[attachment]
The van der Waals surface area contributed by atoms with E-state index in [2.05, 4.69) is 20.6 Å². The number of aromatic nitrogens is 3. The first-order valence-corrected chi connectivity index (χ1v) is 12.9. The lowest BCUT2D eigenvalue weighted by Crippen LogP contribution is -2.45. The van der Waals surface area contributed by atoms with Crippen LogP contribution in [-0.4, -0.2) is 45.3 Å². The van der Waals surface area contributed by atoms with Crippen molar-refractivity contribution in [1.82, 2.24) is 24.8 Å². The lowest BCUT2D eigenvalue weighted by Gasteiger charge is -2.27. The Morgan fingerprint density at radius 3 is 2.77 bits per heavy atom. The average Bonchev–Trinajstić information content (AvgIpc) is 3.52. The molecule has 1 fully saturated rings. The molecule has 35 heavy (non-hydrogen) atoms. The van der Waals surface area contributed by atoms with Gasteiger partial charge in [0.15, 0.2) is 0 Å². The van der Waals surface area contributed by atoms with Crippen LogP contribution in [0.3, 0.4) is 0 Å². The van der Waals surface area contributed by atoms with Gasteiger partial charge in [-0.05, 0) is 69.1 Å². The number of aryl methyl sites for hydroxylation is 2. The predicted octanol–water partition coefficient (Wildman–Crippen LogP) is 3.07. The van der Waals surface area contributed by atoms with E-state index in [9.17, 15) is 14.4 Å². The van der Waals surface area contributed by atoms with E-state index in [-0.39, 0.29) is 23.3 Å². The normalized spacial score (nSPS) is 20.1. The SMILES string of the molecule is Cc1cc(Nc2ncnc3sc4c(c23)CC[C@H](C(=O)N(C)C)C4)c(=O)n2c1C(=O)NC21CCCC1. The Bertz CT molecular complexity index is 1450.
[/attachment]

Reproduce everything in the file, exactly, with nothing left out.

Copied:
The van der Waals surface area contributed by atoms with E-state index in [2.05, 4.69) is 20.6 Å². The number of aromatic nitrogens is 3. The first-order valence-corrected chi connectivity index (χ1v) is 12.9. The lowest BCUT2D eigenvalue weighted by Crippen LogP contribution is -2.45. The van der Waals surface area contributed by atoms with Crippen LogP contribution in [-0.4, -0.2) is 45.3 Å². The van der Waals surface area contributed by atoms with Crippen molar-refractivity contribution in [1.82, 2.24) is 24.8 Å². The lowest BCUT2D eigenvalue weighted by Gasteiger charge is -2.27. The Morgan fingerprint density at radius 3 is 2.77 bits per heavy atom. The average Bonchev–Trinajstić information content (AvgIpc) is 3.52. The molecule has 1 fully saturated rings. The molecule has 35 heavy (non-hydrogen) atoms. The van der Waals surface area contributed by atoms with Gasteiger partial charge in [0.15, 0.2) is 0 Å². The van der Waals surface area contributed by atoms with Crippen LogP contribution in [0.3, 0.4) is 0 Å². The van der Waals surface area contributed by atoms with Gasteiger partial charge in [-0.05, 0) is 69.1 Å². The number of aryl methyl sites for hydroxylation is 2. The predicted octanol–water partition coefficient (Wildman–Crippen LogP) is 3.07. The van der Waals surface area contributed by atoms with E-state index in [9.17, 15) is 14.4 Å². The van der Waals surface area contributed by atoms with E-state index in [-0.39, 0.29) is 23.3 Å². The normalized spacial score (nSPS) is 20.1. The SMILES string of the molecule is Cc1cc(Nc2ncnc3sc4c(c23)CC[C@H](C(=O)N(C)C)C4)c(=O)n2c1C(=O)NC21CCCC1. The Bertz CT molecular complexity index is 1450.